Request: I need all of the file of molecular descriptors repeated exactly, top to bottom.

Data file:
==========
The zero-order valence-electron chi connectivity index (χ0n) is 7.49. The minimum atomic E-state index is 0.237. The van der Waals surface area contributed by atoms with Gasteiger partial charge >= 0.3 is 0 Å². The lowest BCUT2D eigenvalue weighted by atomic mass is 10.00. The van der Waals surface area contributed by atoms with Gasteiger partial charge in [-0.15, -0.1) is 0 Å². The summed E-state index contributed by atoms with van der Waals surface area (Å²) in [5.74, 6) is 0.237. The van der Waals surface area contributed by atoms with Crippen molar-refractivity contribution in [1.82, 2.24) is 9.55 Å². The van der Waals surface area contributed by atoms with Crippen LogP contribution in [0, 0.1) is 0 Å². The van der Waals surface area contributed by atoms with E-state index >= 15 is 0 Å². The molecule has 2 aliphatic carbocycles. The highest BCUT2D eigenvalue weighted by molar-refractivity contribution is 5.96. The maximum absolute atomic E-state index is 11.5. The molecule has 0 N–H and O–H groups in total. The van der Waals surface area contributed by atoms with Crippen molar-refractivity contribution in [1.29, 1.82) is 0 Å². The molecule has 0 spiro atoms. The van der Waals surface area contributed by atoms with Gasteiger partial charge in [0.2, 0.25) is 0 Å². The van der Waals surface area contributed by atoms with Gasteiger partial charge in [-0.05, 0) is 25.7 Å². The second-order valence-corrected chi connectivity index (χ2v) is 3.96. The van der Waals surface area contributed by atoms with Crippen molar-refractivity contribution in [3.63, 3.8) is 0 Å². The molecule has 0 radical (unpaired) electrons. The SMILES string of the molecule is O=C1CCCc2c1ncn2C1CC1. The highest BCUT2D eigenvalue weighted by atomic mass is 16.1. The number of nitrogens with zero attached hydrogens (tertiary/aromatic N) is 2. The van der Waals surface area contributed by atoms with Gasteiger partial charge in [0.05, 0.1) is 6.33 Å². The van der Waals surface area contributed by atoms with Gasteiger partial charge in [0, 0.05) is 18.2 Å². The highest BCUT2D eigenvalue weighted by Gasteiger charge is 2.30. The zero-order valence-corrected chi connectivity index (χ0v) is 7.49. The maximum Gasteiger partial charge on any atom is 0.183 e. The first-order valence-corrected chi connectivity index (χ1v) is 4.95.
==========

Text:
The zero-order valence-electron chi connectivity index (χ0n) is 7.49. The minimum atomic E-state index is 0.237. The van der Waals surface area contributed by atoms with Gasteiger partial charge >= 0.3 is 0 Å². The lowest BCUT2D eigenvalue weighted by atomic mass is 10.00. The van der Waals surface area contributed by atoms with Gasteiger partial charge in [-0.15, -0.1) is 0 Å². The summed E-state index contributed by atoms with van der Waals surface area (Å²) in [5.74, 6) is 0.237. The van der Waals surface area contributed by atoms with Crippen molar-refractivity contribution in [1.82, 2.24) is 9.55 Å². The van der Waals surface area contributed by atoms with Crippen LogP contribution in [0, 0.1) is 0 Å². The van der Waals surface area contributed by atoms with E-state index >= 15 is 0 Å². The molecule has 2 aliphatic carbocycles. The highest BCUT2D eigenvalue weighted by molar-refractivity contribution is 5.96. The maximum absolute atomic E-state index is 11.5. The molecule has 0 N–H and O–H groups in total. The van der Waals surface area contributed by atoms with Crippen molar-refractivity contribution in [1.29, 1.82) is 0 Å². The molecule has 0 spiro atoms. The van der Waals surface area contributed by atoms with Gasteiger partial charge in [0.2, 0.25) is 0 Å². The van der Waals surface area contributed by atoms with Gasteiger partial charge in [-0.05, 0) is 25.7 Å². The second-order valence-corrected chi connectivity index (χ2v) is 3.96. The van der Waals surface area contributed by atoms with Crippen molar-refractivity contribution in [3.63, 3.8) is 0 Å². The molecule has 0 radical (unpaired) electrons. The SMILES string of the molecule is O=C1CCCc2c1ncn2C1CC1. The highest BCUT2D eigenvalue weighted by atomic mass is 16.1. The number of nitrogens with zero attached hydrogens (tertiary/aromatic N) is 2. The van der Waals surface area contributed by atoms with Gasteiger partial charge in [0.05, 0.1) is 6.33 Å². The van der Waals surface area contributed by atoms with Gasteiger partial charge in [0, 0.05) is 18.2 Å². The highest BCUT2D eigenvalue weighted by Gasteiger charge is 2.30. The zero-order valence-corrected chi connectivity index (χ0v) is 7.49. The maximum Gasteiger partial charge on any atom is 0.183 e. The first-order valence-corrected chi connectivity index (χ1v) is 4.95.